But there is a far more major issue. Although these MAC addresses are meaningless in wider Internet terms they are nonetheless supposed to be globally unique. And there is the issue. Were a global adversary able to inspect every thing in the Internet looking for MAC addresses then a device, a smartphone say could be traced across the planet.

To get round this issue operating systems can randomise the MAC address. This was intended as a privacy enhancing technique but unfortunately researchers have discovered multiple flaws in the various randomisation techniques used by system makers which enabled them to defeat the randomisation of MAC addresses in 96% of Android phones. They too teir work further to examine an attack method which can identify the global MAC address of a device even when it is in a randomised state.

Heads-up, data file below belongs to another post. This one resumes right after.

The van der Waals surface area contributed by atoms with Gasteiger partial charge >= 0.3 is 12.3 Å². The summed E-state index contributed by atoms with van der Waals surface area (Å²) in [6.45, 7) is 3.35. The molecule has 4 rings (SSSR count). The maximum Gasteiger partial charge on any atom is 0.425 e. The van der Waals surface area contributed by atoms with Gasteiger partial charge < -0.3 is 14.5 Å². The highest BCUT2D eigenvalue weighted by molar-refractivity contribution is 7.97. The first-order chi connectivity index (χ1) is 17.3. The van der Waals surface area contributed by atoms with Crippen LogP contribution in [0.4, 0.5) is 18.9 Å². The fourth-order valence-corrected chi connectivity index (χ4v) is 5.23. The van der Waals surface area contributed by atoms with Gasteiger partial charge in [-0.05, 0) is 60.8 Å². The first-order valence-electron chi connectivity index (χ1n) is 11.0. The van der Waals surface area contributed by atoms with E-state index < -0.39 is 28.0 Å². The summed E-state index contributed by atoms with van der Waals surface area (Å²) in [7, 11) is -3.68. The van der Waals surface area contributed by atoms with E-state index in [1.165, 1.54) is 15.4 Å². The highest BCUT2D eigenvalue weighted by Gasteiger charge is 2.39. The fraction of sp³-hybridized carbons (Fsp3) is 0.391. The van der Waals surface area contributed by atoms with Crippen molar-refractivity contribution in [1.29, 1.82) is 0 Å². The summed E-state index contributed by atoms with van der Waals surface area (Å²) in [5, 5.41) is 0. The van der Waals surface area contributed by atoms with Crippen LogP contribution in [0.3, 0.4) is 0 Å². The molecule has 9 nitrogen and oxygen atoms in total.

See https://arxiv.org/pdf/1703.02874v1.pdf

See also http://papers.mathyvanhoef.com/asiaccs2016.pdf and https://lirias.kuleuven.be/bitstream/123456789/547642/1/wisec2016.pdf

Ablative privacy

Here’s something I’ve been thinking of for a while… and there’s a Star Trek link to boot. In Star Trek: Voyager the future Janeway managed to get ablative armour technology back in time to protect a shuttle against the Borg – or something like that, it was a while ago I saw that episode.

Anyway, so how about ‘ablative privacy’, information thrown out there in ways that when people drill into it they get what they think they want, which is actually what little you want to share. Satisfied, they go no further. If one were to put up sufficient information that would lead an aggressor into thinking they had uncovered every last detail, might that protect the real, deeply secured secrets that you really don’t want to share?

Well, maybe, maybe not. Really all I wanted to do was coin the phrase in case I want to make further use of it! You saw it here first folks…